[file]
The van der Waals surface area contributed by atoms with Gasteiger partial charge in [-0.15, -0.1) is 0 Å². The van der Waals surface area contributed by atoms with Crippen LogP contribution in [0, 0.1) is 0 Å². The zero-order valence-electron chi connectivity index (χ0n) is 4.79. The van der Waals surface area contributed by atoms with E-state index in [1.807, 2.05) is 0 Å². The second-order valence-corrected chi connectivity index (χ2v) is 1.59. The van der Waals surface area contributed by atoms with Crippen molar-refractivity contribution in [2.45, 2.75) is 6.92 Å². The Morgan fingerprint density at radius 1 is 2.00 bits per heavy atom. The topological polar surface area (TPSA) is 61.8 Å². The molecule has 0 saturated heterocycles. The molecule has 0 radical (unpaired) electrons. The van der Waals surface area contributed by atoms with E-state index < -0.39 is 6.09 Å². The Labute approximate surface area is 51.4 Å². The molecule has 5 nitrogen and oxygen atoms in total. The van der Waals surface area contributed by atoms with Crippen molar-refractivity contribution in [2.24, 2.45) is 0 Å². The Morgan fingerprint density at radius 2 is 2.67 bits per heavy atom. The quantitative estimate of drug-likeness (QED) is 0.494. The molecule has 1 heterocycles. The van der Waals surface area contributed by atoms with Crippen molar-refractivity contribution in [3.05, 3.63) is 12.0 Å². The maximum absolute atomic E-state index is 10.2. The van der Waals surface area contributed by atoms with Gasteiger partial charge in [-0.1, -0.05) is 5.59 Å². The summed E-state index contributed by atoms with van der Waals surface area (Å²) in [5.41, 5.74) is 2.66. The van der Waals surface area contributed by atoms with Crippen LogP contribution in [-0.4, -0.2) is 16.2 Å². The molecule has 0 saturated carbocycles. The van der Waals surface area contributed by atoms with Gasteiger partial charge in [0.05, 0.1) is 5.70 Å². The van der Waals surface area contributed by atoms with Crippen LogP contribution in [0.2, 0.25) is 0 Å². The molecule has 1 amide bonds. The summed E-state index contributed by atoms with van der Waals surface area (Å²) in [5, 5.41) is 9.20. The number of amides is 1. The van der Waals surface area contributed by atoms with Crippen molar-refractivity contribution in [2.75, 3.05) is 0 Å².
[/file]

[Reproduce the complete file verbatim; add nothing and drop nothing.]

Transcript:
The van der Waals surface area contributed by atoms with Gasteiger partial charge in [-0.15, -0.1) is 0 Å². The van der Waals surface area contributed by atoms with Crippen LogP contribution in [0, 0.1) is 0 Å². The zero-order valence-electron chi connectivity index (χ0n) is 4.79. The van der Waals surface area contributed by atoms with E-state index in [1.807, 2.05) is 0 Å². The second-order valence-corrected chi connectivity index (χ2v) is 1.59. The van der Waals surface area contributed by atoms with Crippen molar-refractivity contribution in [2.45, 2.75) is 6.92 Å². The Morgan fingerprint density at radius 1 is 2.00 bits per heavy atom. The topological polar surface area (TPSA) is 61.8 Å². The molecule has 0 saturated heterocycles. The molecule has 0 radical (unpaired) electrons. The van der Waals surface area contributed by atoms with E-state index < -0.39 is 6.09 Å². The Labute approximate surface area is 51.4 Å². The molecule has 5 nitrogen and oxygen atoms in total. The van der Waals surface area contributed by atoms with Crippen molar-refractivity contribution in [2.24, 2.45) is 0 Å². The Morgan fingerprint density at radius 2 is 2.67 bits per heavy atom. The quantitative estimate of drug-likeness (QED) is 0.494. The molecule has 1 heterocycles. The van der Waals surface area contributed by atoms with Crippen molar-refractivity contribution in [3.05, 3.63) is 12.0 Å². The maximum absolute atomic E-state index is 10.2. The van der Waals surface area contributed by atoms with Gasteiger partial charge in [-0.1, -0.05) is 5.59 Å². The summed E-state index contributed by atoms with van der Waals surface area (Å²) in [5.41, 5.74) is 2.66. The van der Waals surface area contributed by atoms with Crippen LogP contribution in [-0.4, -0.2) is 16.2 Å². The molecule has 0 saturated carbocycles. The van der Waals surface area contributed by atoms with Gasteiger partial charge in [0.05, 0.1) is 5.70 Å². The van der Waals surface area contributed by atoms with Crippen LogP contribution in [0.2, 0.25) is 0 Å². The molecule has 1 amide bonds. The summed E-state index contributed by atoms with van der Waals surface area (Å²) in [5, 5.41) is 9.20. The number of amides is 1. The van der Waals surface area contributed by atoms with Crippen molar-refractivity contribution in [2.75, 3.05) is 0 Å².